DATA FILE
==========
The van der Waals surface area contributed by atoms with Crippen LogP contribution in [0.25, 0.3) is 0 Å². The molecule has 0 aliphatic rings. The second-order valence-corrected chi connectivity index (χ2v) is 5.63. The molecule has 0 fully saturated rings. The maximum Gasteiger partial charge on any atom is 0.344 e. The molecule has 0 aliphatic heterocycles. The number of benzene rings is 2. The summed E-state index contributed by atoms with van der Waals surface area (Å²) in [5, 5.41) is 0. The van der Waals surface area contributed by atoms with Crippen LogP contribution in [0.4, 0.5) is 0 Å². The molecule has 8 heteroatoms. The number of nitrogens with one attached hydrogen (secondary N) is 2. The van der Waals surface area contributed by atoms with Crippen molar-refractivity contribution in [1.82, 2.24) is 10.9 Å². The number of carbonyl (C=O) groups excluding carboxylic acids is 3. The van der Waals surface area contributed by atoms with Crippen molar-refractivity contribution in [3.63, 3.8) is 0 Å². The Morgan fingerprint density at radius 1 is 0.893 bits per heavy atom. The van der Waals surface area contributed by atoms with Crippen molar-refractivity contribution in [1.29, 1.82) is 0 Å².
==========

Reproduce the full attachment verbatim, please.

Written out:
The van der Waals surface area contributed by atoms with Crippen LogP contribution in [0.25, 0.3) is 0 Å². The molecule has 0 aliphatic rings. The second-order valence-corrected chi connectivity index (χ2v) is 5.63. The molecule has 0 fully saturated rings. The maximum Gasteiger partial charge on any atom is 0.344 e. The molecule has 0 aliphatic heterocycles. The number of benzene rings is 2. The summed E-state index contributed by atoms with van der Waals surface area (Å²) in [5, 5.41) is 0. The van der Waals surface area contributed by atoms with Crippen LogP contribution in [0.4, 0.5) is 0 Å². The molecule has 8 heteroatoms. The number of nitrogens with one attached hydrogen (secondary N) is 2. The van der Waals surface area contributed by atoms with Crippen molar-refractivity contribution in [1.82, 2.24) is 10.9 Å². The number of carbonyl (C=O) groups excluding carboxylic acids is 3. The van der Waals surface area contributed by atoms with Crippen molar-refractivity contribution in [3.63, 3.8) is 0 Å². The Morgan fingerprint density at radius 1 is 0.893 bits per heavy atom. The van der Waals surface area contributed by atoms with Crippen molar-refractivity contribution in [1.29, 1.82) is 0 Å².